Valrhona, the City of Chocolate in Tain L’Hermitage
By Kevin Bonnaud
There is a nothing more frustrating than visiting a museum featuring food or drink and not being able to taste it (for free).
Gourmets will not be disappointed by going to Valrhona’s City of Chocolate, The chocolate waterfall, the size of a wall, next after the ticketing says it all. The tour is for gourmets as fifteen tastings are proposed in this museum, a must-see for tourists and foodies just one hour from Lyon.
“The knowledge of chocolate begins with appreciating its tastes: bitter, sour, sweet, fruity, salty”, says Frank Vidal, manager of the City of Chocolate.
Valrhona, the place to know everything from cocoa to chocolate
Visitors place themselves in front of tasting stations, watch a video explaining how they should taste chocolate, then the terminal delivers chocolate squares like a cash machine which make young and old foodies very happy.
The tour stimulates all senses through interactive games. The public select flavors that match the most with chocolate, guess which chocolate dessert refers to smooth or rough textures, strong or sharp sounds. You hear someone crushing a chocolate bar or eating chocolate mousse with a spoon.
There is often something to learn from each activity like the fact that the percentage of cocoa does not change the chocolate’s flavor.
“The level of cocoa makes little difference and cocoa butter has no taste at all, just as a high level of alcohol doesn’t necessary make a good wine”, Franck Vidal told This Is Lyon.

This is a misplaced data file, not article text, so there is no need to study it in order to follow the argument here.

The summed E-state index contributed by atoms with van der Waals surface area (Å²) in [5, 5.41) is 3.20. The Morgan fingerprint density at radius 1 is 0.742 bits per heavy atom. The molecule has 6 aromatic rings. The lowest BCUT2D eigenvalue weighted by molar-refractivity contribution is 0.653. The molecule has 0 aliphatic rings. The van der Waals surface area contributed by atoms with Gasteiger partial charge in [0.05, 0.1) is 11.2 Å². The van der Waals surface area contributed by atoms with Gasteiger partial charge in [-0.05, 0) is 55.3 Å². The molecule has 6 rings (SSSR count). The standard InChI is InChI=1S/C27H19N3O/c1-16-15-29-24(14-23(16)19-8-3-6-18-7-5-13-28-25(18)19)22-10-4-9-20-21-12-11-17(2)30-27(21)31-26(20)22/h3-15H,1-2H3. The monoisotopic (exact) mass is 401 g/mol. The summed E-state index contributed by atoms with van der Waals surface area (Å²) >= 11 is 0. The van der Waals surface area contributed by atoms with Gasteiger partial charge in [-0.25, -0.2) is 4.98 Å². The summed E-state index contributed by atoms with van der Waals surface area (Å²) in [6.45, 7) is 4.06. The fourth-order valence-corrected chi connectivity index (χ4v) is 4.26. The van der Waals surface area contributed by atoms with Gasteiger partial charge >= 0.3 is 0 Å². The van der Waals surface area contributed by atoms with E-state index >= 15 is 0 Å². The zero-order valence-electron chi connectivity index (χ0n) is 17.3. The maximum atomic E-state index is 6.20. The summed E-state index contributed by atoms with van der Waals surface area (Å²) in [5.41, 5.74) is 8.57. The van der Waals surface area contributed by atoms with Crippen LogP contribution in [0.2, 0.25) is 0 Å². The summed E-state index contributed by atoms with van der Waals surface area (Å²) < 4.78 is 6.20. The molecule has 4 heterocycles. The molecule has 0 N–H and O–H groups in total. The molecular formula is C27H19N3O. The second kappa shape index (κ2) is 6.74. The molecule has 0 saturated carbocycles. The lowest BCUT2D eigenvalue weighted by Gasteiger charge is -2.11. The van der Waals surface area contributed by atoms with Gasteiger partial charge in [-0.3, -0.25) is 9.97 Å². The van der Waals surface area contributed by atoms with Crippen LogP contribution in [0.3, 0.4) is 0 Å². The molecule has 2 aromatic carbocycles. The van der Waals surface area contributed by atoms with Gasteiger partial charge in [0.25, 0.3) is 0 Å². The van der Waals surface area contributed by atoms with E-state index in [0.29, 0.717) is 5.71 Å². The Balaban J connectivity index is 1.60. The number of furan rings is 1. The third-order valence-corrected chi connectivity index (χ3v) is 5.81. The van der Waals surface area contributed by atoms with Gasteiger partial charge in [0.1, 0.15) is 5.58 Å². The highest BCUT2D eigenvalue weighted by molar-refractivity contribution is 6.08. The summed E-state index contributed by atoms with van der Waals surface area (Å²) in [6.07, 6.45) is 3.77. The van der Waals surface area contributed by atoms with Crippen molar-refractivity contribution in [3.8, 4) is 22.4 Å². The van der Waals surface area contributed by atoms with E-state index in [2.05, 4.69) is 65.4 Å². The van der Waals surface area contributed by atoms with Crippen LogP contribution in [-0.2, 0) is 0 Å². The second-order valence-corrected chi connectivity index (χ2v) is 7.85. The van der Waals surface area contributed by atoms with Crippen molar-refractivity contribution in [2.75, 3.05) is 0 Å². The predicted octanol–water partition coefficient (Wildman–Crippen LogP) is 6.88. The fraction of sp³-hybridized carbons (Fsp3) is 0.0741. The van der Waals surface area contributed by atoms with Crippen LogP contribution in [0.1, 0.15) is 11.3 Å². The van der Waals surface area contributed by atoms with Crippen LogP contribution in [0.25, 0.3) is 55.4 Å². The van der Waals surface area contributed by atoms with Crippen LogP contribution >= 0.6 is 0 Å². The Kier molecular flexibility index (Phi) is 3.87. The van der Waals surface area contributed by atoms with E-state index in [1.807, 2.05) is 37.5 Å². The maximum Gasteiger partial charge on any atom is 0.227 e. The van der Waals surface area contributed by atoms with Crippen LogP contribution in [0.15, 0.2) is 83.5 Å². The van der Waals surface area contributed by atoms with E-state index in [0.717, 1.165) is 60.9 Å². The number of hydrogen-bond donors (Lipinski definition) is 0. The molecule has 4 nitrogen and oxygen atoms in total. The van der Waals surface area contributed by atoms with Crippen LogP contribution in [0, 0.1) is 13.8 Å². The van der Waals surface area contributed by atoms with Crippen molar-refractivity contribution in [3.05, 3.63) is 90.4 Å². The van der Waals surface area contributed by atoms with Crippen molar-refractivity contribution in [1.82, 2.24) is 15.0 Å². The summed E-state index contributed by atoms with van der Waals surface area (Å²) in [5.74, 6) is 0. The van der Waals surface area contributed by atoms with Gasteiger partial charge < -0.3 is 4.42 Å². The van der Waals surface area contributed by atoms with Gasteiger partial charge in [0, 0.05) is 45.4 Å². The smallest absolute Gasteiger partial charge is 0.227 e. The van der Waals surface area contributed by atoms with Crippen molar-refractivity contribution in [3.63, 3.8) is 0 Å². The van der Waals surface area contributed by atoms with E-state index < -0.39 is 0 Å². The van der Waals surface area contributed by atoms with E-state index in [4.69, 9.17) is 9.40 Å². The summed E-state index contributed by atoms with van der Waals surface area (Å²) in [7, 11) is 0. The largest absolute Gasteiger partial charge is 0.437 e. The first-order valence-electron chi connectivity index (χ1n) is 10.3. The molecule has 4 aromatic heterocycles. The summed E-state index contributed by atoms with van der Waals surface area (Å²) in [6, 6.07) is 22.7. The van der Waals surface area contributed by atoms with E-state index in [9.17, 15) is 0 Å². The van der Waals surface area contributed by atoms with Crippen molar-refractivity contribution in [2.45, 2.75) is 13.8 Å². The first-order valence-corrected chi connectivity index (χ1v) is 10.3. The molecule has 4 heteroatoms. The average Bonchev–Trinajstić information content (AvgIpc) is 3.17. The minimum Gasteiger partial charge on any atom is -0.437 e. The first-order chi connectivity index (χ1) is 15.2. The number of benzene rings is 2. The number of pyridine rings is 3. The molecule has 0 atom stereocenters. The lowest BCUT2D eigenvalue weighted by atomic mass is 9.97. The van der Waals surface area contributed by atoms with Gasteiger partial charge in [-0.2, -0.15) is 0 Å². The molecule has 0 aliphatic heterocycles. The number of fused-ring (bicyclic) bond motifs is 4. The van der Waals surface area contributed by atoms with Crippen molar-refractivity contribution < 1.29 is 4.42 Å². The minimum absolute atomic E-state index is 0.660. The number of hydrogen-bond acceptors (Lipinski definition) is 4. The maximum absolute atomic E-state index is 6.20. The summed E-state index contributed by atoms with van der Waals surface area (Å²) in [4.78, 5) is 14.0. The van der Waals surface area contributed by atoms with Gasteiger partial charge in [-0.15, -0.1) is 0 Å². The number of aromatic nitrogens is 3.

Chocolate is usually made with white sugar (34%), cocoa butter (27%), dried milk (23%) and cocoa nibs (14%).
The rest of the museum outlines the production process starting with the work within cocoa plantations.
Short videos made by producers from Madagascar give details about harvest, fermentation and drying.
Learn how to make chocolate from A to Z at Valrhona
Visitors hear that pods containing cocoa beans grow on the trunks of cocoa trees. They must be planted near banana trees.
“Small cocoa seedlings needs shade, which means larger trees have to be there throughout the growing process. When the cocoa tree reaches 3 meters, the banana tree is cut down and replaced by an even larger tree”, Vidal explains.
Then, the public discovers the different manufacturing steps. Flushing, roasting, crushing (beans are transformed into cocoa nibs), grinding, sugaring and conching (flavor is refined through blending for days).
The manufacturing process is as relevant as the origin of cocoas. “A longer roast can give very different flavors, even if the original cocoa is the same”.
The best recipes can come from an act of thoughtlessness. Valrhona’s blond chocolate was created few years ago when a chocolate heated way too long: the chocolate changed color and tasted great according to Frederic Bau, Valrhona’s creative director.
Valrhona, a 100-year-old luxury brand in Tain L’Hermitage
Frederic Bau, one of the best pastry chefs in the world, founded Valrhona’s chocolate school in 1989 to offer training programs to food professionals teaching them the factory’s culinary expertise.
Back then, Valrhona was mainly known as an international supplier of luxury chocolates. As of today, the brand has over 20,000 clients worldwide.
The success story has begun in 1922 when Albéric Guironnet, a pastry chef from Tournon-sur-Rhône crossed the Rhone river to settle in Tain L’Hermitage.
The opening of the City of Chocolate, in 2013, was part of an effort to reach out to a wider audience, as fine food has become very popular on TV and elsewhere.
“Our goal is to extend people’s knowledge by showing them how and by whom chocolate (they are so addicted to) is made”.
Lovers of French patisserie can learn how to cook chocolate mousse (9 euros) and macaroons (34 euros), taste and bring them home during workshops.
You can also attend a half-day cooking class in Valrhona’s school to make brownies, cookies and chocolate spreads (100 euros). There is also food and wine pairing workshops with 6 chocolates and 3 wines from the Rhone Valley (17 euros).